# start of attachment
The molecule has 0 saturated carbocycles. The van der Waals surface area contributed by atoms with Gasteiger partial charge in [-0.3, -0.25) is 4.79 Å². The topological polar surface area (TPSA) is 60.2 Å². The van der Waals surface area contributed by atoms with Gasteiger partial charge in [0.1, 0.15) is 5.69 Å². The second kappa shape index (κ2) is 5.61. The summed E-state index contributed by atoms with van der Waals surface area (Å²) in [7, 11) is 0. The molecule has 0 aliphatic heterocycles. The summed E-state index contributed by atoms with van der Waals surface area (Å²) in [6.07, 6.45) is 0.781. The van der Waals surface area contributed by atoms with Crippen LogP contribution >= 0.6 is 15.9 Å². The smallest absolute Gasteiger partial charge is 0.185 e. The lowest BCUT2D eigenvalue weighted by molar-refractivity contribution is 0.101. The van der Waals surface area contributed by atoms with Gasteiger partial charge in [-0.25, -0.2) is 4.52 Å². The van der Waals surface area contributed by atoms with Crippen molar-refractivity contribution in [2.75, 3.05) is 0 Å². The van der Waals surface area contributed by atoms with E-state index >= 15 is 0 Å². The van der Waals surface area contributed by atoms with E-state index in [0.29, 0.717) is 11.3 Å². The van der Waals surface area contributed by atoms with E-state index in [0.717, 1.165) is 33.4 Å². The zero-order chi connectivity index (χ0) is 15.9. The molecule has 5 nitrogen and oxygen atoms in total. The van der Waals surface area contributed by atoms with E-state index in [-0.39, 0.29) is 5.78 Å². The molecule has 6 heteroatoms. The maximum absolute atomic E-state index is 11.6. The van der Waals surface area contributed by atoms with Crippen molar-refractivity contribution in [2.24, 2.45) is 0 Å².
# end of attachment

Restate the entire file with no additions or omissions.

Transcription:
The molecule has 0 saturated carbocycles. The van der Waals surface area contributed by atoms with Gasteiger partial charge in [-0.3, -0.25) is 4.79 Å². The topological polar surface area (TPSA) is 60.2 Å². The van der Waals surface area contributed by atoms with Gasteiger partial charge in [0.1, 0.15) is 5.69 Å². The second kappa shape index (κ2) is 5.61. The summed E-state index contributed by atoms with van der Waals surface area (Å²) in [7, 11) is 0. The molecule has 0 aliphatic heterocycles. The summed E-state index contributed by atoms with van der Waals surface area (Å²) in [6.07, 6.45) is 0.781. The van der Waals surface area contributed by atoms with Crippen LogP contribution >= 0.6 is 15.9 Å². The smallest absolute Gasteiger partial charge is 0.185 e. The lowest BCUT2D eigenvalue weighted by molar-refractivity contribution is 0.101. The van der Waals surface area contributed by atoms with Gasteiger partial charge in [-0.25, -0.2) is 4.52 Å². The van der Waals surface area contributed by atoms with Crippen molar-refractivity contribution in [2.75, 3.05) is 0 Å². The van der Waals surface area contributed by atoms with E-state index >= 15 is 0 Å². The van der Waals surface area contributed by atoms with E-state index in [0.29, 0.717) is 11.3 Å². The van der Waals surface area contributed by atoms with E-state index in [0.717, 1.165) is 33.4 Å². The zero-order chi connectivity index (χ0) is 15.9. The molecule has 5 nitrogen and oxygen atoms in total. The van der Waals surface area contributed by atoms with E-state index in [-0.39, 0.29) is 5.78 Å². The molecule has 6 heteroatoms. The maximum absolute atomic E-state index is 11.6. The van der Waals surface area contributed by atoms with Crippen molar-refractivity contribution in [2.24, 2.45) is 0 Å².